Eve Effingham: Sequel to Homeward Bound

Front Cover
G. Routledge, 1855 - 287 pages
 

What people are saying - Write a review

We haven't found any reviews in the usual places.

Selected pages

Other editions - View all

Common terms and phrases

Popular passages

Page 239 - Why have my sisters husbands, if they say They love you all? Haply, when I shall wed, That lord whose hand must take my plight shall carry Half my love with him, half my care and duty. Sure I shall never marry like my sisters, To love my father all.
Page 192 - John Anderson my jo. John Anderson my jo, John, We clamb the hill thegither ; And mony a canty day, John, We've had wi' ane anither : Now we maun totter down, John, But hand in hand we'll go, And sleep thegither at the foot, John Anderson my jo.
Page 63 - There is a history in all men's lives, Figuring the nature of the times deceas'd : The which observ'd, a man may prophesy, With a near aim, of the main chance of things As yet not come to life ; which in their seeds, And weak beginnings, lie intreasured.
Page 78 - Tell me where is fancy bred, Or in the heart or in the head? How begot, how nourished! Reply, reply. It is engendered in the eyes. With gazing fed ; and fancy dies In the cradle where it lies. Let us all ring fancy's knell : I'll begin it, — Ding, dong, bell.
Page 138 - Be brave, then; for your captain is brave, and vows reformation. There shall be in England seven halfpenny loaves sold for a penny: the three-hooped pot; shall have ten hoops and I will make it felony to drink small beer: all the realm shall be in common; and in Cheapside shall my palfrey go to grass: and when I am king, as king I will be,— ALL God save your majesty!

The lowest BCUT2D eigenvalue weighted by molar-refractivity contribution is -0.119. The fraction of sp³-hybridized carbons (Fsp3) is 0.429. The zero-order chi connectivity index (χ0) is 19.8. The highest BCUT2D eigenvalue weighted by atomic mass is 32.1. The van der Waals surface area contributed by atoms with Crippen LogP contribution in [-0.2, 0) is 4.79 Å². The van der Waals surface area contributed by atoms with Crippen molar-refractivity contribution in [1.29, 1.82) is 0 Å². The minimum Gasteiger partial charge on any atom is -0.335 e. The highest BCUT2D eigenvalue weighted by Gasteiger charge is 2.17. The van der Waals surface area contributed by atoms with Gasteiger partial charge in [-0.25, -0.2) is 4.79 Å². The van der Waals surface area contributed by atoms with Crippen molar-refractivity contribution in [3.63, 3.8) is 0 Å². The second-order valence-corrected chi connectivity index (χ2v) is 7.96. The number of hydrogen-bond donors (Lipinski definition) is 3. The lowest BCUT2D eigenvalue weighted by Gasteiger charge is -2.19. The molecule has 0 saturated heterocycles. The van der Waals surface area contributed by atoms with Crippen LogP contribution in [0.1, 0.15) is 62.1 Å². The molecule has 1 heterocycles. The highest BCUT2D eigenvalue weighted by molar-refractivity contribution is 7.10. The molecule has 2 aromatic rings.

Page 76 - The whole country is in such a constant state of mutation, that I can only liken it to the game of children, in which, as one quits his corner, another runs into it, and he that finds no corner to get into, is the laughingstock of the others. Fancy that dwelling...
Page 73 - The fault just now is, perhaps, to consult the books too rigidly, and to trust too little to invention ; for no architecture, and especially no domestic architecture, can ever be above serious reproach, until climate, the uses of the edifice, and the situation, are respected as leading considerations. Nothing can be uglier, per se, than a Swiss cottage, or anything more beautiful under its precise circumstances.
Page 250 - What's Hecuba to him, or he to Hecuba, That he should weep for her/ What would he do, Had he the motive and the cue for passion That I have...
Page 88 - I know the shaggy hills about, The meadows smooth and wide, The plains, that, toward the southern sky, Fenced east and west by mountains lie. A white man, gazing on the scene, Would say a lovely spot was here, And praise the lawns...

Bibliographic information